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Hypomania

What Is Hypomania?

Hypomania is a state of heightened or irritable mood and unusually increased energy or activity that is similar to but less intense than mania. A hypomanic episode is a distinct period of time in which these marked changes from a person’s baseline mood and energy are apparent.

A hypomanic episode is defined by the DSM-5 as lasting four or more days in a row, for most of the day, and involving several other symptoms in addition to changes in mood and activity. Among those symptoms are a spike in self-esteem or grandiosity, a lowered inclination to sleep, greater talkativeness, and increased engagement in potentially hazardous activities such as excessive spending or risky sexual behavior.

Unlike a manic episode, however, a hypomanic episode does not necessarily significantly disrupt a person’s work or social life and does not involve psychotic delusions or hallucinations.

Hypomania is a feature of some mood disorders, namely bipolar disorder and cyclothymic disorder, and those who experience symptoms of hypomania often also go through separate periods of depression.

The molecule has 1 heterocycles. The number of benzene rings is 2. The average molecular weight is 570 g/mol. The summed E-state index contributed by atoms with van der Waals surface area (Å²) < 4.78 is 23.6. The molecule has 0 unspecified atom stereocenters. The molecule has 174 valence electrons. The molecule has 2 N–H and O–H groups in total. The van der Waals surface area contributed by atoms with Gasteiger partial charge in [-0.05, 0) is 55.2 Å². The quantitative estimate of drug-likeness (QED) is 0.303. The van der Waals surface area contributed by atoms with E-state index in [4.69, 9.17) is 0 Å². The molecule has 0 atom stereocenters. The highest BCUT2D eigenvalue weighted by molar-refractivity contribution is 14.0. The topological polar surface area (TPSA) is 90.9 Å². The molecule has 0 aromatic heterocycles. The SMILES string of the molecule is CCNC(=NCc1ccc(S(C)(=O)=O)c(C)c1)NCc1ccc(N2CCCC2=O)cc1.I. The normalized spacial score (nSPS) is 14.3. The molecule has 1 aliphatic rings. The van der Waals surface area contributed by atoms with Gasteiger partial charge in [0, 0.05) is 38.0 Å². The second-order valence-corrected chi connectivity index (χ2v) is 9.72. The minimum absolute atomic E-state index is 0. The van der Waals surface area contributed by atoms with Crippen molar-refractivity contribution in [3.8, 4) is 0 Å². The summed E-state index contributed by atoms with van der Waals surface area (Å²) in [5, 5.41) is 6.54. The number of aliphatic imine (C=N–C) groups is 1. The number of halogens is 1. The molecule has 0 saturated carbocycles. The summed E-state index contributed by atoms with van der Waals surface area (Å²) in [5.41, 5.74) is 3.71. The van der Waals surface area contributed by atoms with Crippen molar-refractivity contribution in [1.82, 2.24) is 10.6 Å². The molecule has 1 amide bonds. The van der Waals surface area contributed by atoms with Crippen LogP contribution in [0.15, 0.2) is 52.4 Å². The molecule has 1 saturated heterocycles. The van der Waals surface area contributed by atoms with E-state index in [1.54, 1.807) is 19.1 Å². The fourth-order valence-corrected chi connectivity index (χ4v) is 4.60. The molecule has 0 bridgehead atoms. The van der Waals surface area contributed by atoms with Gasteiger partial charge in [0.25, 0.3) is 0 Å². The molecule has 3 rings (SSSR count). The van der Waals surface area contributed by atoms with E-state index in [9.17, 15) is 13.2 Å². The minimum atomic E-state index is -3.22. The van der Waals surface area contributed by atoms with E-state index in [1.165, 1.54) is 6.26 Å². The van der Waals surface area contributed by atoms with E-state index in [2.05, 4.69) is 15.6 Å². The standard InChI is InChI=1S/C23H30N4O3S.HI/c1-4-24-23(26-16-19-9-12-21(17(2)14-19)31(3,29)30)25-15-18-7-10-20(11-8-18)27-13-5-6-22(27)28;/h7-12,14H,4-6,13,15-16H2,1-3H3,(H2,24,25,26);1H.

Is Hypomania Good or Bad?

For someone experiencing a stretch of hypomania, a burst of energy, rush of ideas, or interest in achieving goals may add up to a generally positive-feeling experience. There may be a blurry line between a functional period of hypomanic productivity and a more severe state that indicates professional care is warranted.

Hypomania can, however, involve negative aspects (including irritability) and may increase the possibility of harm resulting from risk-taking behavior. It can also coincide with depressive symptoms.

While not everyone who experiences hypomanic symptoms has a mood disorder, their presence is important to any broader consideration of a person’s mental health history. A hypomanic episode is key to the psychiatric definition of bipolar disorder type II, which also involves major depression, and is associated with a high risk for suicide.

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